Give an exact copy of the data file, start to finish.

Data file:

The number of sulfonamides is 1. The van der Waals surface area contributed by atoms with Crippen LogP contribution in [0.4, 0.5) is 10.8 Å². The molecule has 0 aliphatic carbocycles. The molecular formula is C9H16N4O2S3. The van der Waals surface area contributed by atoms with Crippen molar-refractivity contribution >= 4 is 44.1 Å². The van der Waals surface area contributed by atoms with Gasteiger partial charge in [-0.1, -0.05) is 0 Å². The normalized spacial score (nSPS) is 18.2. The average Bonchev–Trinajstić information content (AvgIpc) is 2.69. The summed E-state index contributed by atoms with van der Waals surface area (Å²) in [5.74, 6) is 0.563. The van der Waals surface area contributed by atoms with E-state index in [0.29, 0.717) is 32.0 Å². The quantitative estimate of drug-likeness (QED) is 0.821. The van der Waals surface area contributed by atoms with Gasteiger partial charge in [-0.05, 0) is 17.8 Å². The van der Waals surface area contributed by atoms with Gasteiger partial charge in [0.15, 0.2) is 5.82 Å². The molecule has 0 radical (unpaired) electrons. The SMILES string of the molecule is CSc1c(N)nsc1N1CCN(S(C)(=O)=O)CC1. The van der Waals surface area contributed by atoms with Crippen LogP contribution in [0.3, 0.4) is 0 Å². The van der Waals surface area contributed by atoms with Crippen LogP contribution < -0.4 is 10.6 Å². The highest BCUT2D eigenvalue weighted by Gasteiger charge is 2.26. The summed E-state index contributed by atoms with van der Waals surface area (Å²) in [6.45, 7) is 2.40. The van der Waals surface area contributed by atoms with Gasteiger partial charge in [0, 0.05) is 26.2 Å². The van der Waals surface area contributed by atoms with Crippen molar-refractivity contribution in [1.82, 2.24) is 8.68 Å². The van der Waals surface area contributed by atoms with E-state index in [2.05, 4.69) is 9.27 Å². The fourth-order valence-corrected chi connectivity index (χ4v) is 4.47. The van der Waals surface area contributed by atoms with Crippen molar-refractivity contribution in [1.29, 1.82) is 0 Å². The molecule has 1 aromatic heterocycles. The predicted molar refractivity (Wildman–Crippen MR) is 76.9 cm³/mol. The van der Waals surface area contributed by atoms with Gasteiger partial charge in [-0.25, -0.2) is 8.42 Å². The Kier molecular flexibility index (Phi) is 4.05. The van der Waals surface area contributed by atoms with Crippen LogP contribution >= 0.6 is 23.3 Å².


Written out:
The number of sulfonamides is 1. The van der Waals surface area contributed by atoms with Crippen LogP contribution in [0.4, 0.5) is 10.8 Å². The molecule has 0 aliphatic carbocycles. The molecular formula is C9H16N4O2S3. The van der Waals surface area contributed by atoms with Crippen molar-refractivity contribution >= 4 is 44.1 Å². The van der Waals surface area contributed by atoms with Gasteiger partial charge in [-0.1, -0.05) is 0 Å². The normalized spacial score (nSPS) is 18.2. The average Bonchev–Trinajstić information content (AvgIpc) is 2.69. The summed E-state index contributed by atoms with van der Waals surface area (Å²) in [5.74, 6) is 0.563. The van der Waals surface area contributed by atoms with E-state index in [0.29, 0.717) is 32.0 Å². The quantitative estimate of drug-likeness (QED) is 0.821. The van der Waals surface area contributed by atoms with Gasteiger partial charge in [-0.05, 0) is 17.8 Å². The van der Waals surface area contributed by atoms with Gasteiger partial charge in [0.15, 0.2) is 5.82 Å². The molecule has 0 radical (unpaired) electrons. The SMILES string of the molecule is CSc1c(N)nsc1N1CCN(S(C)(=O)=O)CC1. The van der Waals surface area contributed by atoms with Crippen LogP contribution in [0.3, 0.4) is 0 Å². The van der Waals surface area contributed by atoms with Crippen LogP contribution < -0.4 is 10.6 Å². The highest BCUT2D eigenvalue weighted by Gasteiger charge is 2.26. The summed E-state index contributed by atoms with van der Waals surface area (Å²) in [6.45, 7) is 2.40. The van der Waals surface area contributed by atoms with Gasteiger partial charge in [0, 0.05) is 26.2 Å². The van der Waals surface area contributed by atoms with Crippen molar-refractivity contribution in [1.82, 2.24) is 8.68 Å². The van der Waals surface area contributed by atoms with E-state index in [2.05, 4.69) is 9.27 Å². The fourth-order valence-corrected chi connectivity index (χ4v) is 4.47. The van der Waals surface area contributed by atoms with Crippen molar-refractivity contribution in [1.29, 1.82) is 0 Å². The molecule has 1 aromatic heterocycles. The predicted molar refractivity (Wildman–Crippen MR) is 76.9 cm³/mol. The van der Waals surface area contributed by atoms with Gasteiger partial charge in [-0.25, -0.2) is 8.42 Å². The Kier molecular flexibility index (Phi) is 4.05. The van der Waals surface area contributed by atoms with Crippen LogP contribution >= 0.6 is 23.3 Å².